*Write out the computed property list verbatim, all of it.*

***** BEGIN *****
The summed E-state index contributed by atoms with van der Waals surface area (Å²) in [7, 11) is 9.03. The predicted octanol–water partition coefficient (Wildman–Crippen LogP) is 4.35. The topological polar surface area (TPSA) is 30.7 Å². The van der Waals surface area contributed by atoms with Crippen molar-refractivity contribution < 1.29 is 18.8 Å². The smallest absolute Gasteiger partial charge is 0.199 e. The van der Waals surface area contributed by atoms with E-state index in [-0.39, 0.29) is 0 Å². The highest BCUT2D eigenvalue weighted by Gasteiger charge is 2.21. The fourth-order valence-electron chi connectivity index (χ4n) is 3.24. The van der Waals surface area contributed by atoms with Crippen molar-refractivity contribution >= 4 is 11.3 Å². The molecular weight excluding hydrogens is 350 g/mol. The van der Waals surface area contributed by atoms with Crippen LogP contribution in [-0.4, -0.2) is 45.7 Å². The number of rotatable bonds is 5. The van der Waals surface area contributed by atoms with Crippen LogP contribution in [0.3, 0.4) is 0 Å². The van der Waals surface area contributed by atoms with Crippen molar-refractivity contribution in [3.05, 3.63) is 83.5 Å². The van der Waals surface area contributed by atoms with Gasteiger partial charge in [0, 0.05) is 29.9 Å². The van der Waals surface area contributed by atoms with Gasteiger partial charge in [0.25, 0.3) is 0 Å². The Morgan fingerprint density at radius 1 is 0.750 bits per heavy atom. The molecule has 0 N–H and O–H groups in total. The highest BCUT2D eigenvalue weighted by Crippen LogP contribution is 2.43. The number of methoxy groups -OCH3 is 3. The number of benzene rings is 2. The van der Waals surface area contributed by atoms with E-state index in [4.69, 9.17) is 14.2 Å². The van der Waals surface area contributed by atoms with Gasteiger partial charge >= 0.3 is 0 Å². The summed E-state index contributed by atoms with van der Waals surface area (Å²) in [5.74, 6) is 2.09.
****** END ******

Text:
The summed E-state index contributed by atoms with van der Waals surface area (Å²) in [7, 11) is 9.03. The predicted octanol–water partition coefficient (Wildman–Crippen LogP) is 4.35. The topological polar surface area (TPSA) is 30.7 Å². The van der Waals surface area contributed by atoms with Crippen molar-refractivity contribution < 1.29 is 18.8 Å². The smallest absolute Gasteiger partial charge is 0.199 e. The van der Waals surface area contributed by atoms with E-state index in [-0.39, 0.29) is 0 Å². The highest BCUT2D eigenvalue weighted by Gasteiger charge is 2.21. The fourth-order valence-electron chi connectivity index (χ4n) is 3.24. The van der Waals surface area contributed by atoms with Crippen molar-refractivity contribution >= 4 is 11.3 Å². The molecular weight excluding hydrogens is 350 g/mol. The van der Waals surface area contributed by atoms with Crippen LogP contribution in [-0.4, -0.2) is 45.7 Å². The number of rotatable bonds is 5. The van der Waals surface area contributed by atoms with Crippen LogP contribution in [0.3, 0.4) is 0 Å². The van der Waals surface area contributed by atoms with Crippen molar-refractivity contribution in [3.05, 3.63) is 83.5 Å². The van der Waals surface area contributed by atoms with Gasteiger partial charge in [0, 0.05) is 29.9 Å². The van der Waals surface area contributed by atoms with Gasteiger partial charge in [0.25, 0.3) is 0 Å². The Morgan fingerprint density at radius 1 is 0.750 bits per heavy atom. The molecule has 0 N–H and O–H groups in total. The highest BCUT2D eigenvalue weighted by Crippen LogP contribution is 2.43. The number of methoxy groups -OCH3 is 3. The number of benzene rings is 2. The van der Waals surface area contributed by atoms with E-state index in [4.69, 9.17) is 14.2 Å². The van der Waals surface area contributed by atoms with Gasteiger partial charge >= 0.3 is 0 Å². The summed E-state index contributed by atoms with van der Waals surface area (Å²) in [5.74, 6) is 2.09.